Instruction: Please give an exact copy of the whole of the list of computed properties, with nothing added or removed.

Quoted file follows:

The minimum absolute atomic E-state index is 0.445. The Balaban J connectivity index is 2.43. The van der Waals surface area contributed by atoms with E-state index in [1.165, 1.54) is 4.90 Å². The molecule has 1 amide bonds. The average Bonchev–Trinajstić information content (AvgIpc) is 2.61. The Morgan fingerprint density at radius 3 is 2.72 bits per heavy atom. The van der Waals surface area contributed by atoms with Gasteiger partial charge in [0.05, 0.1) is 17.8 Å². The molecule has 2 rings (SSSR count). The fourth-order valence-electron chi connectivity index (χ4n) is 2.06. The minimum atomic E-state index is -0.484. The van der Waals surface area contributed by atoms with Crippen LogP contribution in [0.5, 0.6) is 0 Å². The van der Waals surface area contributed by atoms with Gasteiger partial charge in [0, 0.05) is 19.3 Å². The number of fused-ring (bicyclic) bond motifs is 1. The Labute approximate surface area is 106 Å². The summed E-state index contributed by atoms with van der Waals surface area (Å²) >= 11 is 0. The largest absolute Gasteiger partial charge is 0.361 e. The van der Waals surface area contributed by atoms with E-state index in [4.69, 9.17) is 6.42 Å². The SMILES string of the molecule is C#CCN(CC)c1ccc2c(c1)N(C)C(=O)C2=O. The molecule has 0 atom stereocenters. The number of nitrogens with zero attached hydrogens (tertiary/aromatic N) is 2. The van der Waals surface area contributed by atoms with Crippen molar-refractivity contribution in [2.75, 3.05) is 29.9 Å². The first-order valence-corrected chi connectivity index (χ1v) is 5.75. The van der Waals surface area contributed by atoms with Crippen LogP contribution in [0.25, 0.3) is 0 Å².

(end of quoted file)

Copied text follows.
The minimum absolute atomic E-state index is 0.445. The Balaban J connectivity index is 2.43. The van der Waals surface area contributed by atoms with E-state index in [1.165, 1.54) is 4.90 Å². The molecule has 1 amide bonds. The average Bonchev–Trinajstić information content (AvgIpc) is 2.61. The Morgan fingerprint density at radius 3 is 2.72 bits per heavy atom. The van der Waals surface area contributed by atoms with Gasteiger partial charge in [0.05, 0.1) is 17.8 Å². The molecule has 2 rings (SSSR count). The fourth-order valence-electron chi connectivity index (χ4n) is 2.06. The minimum atomic E-state index is -0.484. The van der Waals surface area contributed by atoms with Crippen LogP contribution in [0.5, 0.6) is 0 Å². The van der Waals surface area contributed by atoms with Gasteiger partial charge in [0, 0.05) is 19.3 Å². The number of fused-ring (bicyclic) bond motifs is 1. The Labute approximate surface area is 106 Å². The summed E-state index contributed by atoms with van der Waals surface area (Å²) >= 11 is 0. The largest absolute Gasteiger partial charge is 0.361 e. The van der Waals surface area contributed by atoms with E-state index in [4.69, 9.17) is 6.42 Å². The SMILES string of the molecule is C#CCN(CC)c1ccc2c(c1)N(C)C(=O)C2=O. The molecule has 0 atom stereocenters. The number of nitrogens with zero attached hydrogens (tertiary/aromatic N) is 2. The van der Waals surface area contributed by atoms with Crippen molar-refractivity contribution in [2.75, 3.05) is 29.9 Å². The first-order valence-corrected chi connectivity index (χ1v) is 5.75. The van der Waals surface area contributed by atoms with Crippen LogP contribution in [0.25, 0.3) is 0 Å².